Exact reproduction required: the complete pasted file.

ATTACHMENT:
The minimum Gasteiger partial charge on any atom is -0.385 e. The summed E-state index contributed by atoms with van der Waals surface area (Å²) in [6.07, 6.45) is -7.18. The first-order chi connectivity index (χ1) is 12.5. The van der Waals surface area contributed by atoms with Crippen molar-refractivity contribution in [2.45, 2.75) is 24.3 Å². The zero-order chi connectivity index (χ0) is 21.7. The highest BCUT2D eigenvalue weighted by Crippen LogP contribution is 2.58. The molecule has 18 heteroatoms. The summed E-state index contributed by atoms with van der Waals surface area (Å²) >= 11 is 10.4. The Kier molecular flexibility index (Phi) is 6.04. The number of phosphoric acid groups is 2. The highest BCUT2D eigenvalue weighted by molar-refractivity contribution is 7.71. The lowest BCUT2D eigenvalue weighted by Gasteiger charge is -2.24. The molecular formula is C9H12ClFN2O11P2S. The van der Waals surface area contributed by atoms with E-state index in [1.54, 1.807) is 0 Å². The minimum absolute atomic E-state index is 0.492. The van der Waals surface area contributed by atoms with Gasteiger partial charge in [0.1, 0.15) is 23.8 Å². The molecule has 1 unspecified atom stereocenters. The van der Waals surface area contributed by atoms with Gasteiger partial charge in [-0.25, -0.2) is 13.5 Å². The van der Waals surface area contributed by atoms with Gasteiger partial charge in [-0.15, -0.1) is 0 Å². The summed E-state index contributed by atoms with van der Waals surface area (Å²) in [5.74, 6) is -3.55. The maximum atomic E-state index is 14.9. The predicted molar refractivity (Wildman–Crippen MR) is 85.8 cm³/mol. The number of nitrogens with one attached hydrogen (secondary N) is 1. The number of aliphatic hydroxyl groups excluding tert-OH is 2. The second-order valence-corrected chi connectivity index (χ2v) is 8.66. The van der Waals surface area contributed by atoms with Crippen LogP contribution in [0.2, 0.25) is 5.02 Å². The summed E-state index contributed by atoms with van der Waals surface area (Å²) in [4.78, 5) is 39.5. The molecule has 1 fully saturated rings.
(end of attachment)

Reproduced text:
The minimum Gasteiger partial charge on any atom is -0.385 e. The summed E-state index contributed by atoms with van der Waals surface area (Å²) in [6.07, 6.45) is -7.18. The first-order chi connectivity index (χ1) is 12.5. The van der Waals surface area contributed by atoms with Crippen molar-refractivity contribution in [2.45, 2.75) is 24.3 Å². The zero-order chi connectivity index (χ0) is 21.7. The highest BCUT2D eigenvalue weighted by Crippen LogP contribution is 2.58. The molecule has 18 heteroatoms. The summed E-state index contributed by atoms with van der Waals surface area (Å²) >= 11 is 10.4. The Kier molecular flexibility index (Phi) is 6.04. The number of phosphoric acid groups is 2. The highest BCUT2D eigenvalue weighted by molar-refractivity contribution is 7.71. The lowest BCUT2D eigenvalue weighted by Gasteiger charge is -2.24. The molecular formula is C9H12ClFN2O11P2S. The van der Waals surface area contributed by atoms with E-state index in [1.54, 1.807) is 0 Å². The minimum absolute atomic E-state index is 0.492. The van der Waals surface area contributed by atoms with Gasteiger partial charge in [0.1, 0.15) is 23.8 Å². The molecule has 1 unspecified atom stereocenters. The van der Waals surface area contributed by atoms with Gasteiger partial charge in [-0.25, -0.2) is 13.5 Å². The van der Waals surface area contributed by atoms with Gasteiger partial charge in [-0.15, -0.1) is 0 Å². The summed E-state index contributed by atoms with van der Waals surface area (Å²) in [5.74, 6) is -3.55. The maximum atomic E-state index is 14.9. The predicted molar refractivity (Wildman–Crippen MR) is 85.8 cm³/mol. The number of nitrogens with one attached hydrogen (secondary N) is 1. The number of aliphatic hydroxyl groups excluding tert-OH is 2. The second-order valence-corrected chi connectivity index (χ2v) is 8.66. The van der Waals surface area contributed by atoms with Crippen LogP contribution in [0.2, 0.25) is 5.02 Å². The summed E-state index contributed by atoms with van der Waals surface area (Å²) in [4.78, 5) is 39.5. The molecule has 1 fully saturated rings.